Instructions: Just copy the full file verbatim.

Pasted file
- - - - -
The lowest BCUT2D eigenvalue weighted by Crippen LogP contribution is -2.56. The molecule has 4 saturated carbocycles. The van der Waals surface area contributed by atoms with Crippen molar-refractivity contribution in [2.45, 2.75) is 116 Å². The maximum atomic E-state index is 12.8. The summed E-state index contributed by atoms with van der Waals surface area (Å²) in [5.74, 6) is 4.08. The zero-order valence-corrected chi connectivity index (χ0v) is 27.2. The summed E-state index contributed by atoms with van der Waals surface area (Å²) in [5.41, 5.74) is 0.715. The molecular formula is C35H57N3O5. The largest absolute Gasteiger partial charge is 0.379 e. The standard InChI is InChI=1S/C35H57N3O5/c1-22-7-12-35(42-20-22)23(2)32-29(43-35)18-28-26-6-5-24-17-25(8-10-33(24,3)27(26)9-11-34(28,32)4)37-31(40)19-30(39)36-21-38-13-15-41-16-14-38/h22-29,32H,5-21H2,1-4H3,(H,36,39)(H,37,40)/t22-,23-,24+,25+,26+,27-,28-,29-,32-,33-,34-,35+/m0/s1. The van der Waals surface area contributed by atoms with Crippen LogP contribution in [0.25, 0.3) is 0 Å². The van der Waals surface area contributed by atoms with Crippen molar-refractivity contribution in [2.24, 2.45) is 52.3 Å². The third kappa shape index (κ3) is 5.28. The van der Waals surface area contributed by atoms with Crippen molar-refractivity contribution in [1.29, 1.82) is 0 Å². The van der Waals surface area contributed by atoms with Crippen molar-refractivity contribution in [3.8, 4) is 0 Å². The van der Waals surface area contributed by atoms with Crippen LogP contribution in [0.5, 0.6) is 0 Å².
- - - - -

The lowest BCUT2D eigenvalue weighted by Crippen LogP contribution is -2.56. The molecule has 4 saturated carbocycles. The van der Waals surface area contributed by atoms with Crippen molar-refractivity contribution in [2.45, 2.75) is 116 Å². The maximum atomic E-state index is 12.8. The summed E-state index contributed by atoms with van der Waals surface area (Å²) in [5.74, 6) is 4.08. The zero-order valence-corrected chi connectivity index (χ0v) is 27.2. The summed E-state index contributed by atoms with van der Waals surface area (Å²) in [5.41, 5.74) is 0.715. The molecular formula is C35H57N3O5. The largest absolute Gasteiger partial charge is 0.379 e. The standard InChI is InChI=1S/C35H57N3O5/c1-22-7-12-35(42-20-22)23(2)32-29(43-35)18-28-26-6-5-24-17-25(8-10-33(24,3)27(26)9-11-34(28,32)4)37-31(40)19-30(39)36-21-38-13-15-41-16-14-38/h22-29,32H,5-21H2,1-4H3,(H,36,39)(H,37,40)/t22-,23-,24+,25+,26+,27-,28-,29-,32-,33-,34-,35+/m0/s1. The van der Waals surface area contributed by atoms with Crippen LogP contribution in [0.25, 0.3) is 0 Å². The van der Waals surface area contributed by atoms with Crippen molar-refractivity contribution in [2.24, 2.45) is 52.3 Å². The third kappa shape index (κ3) is 5.28. The van der Waals surface area contributed by atoms with Crippen molar-refractivity contribution in [1.29, 1.82) is 0 Å². The van der Waals surface area contributed by atoms with Crippen molar-refractivity contribution in [3.8, 4) is 0 Å². The van der Waals surface area contributed by atoms with Crippen LogP contribution in [0.5, 0.6) is 0 Å².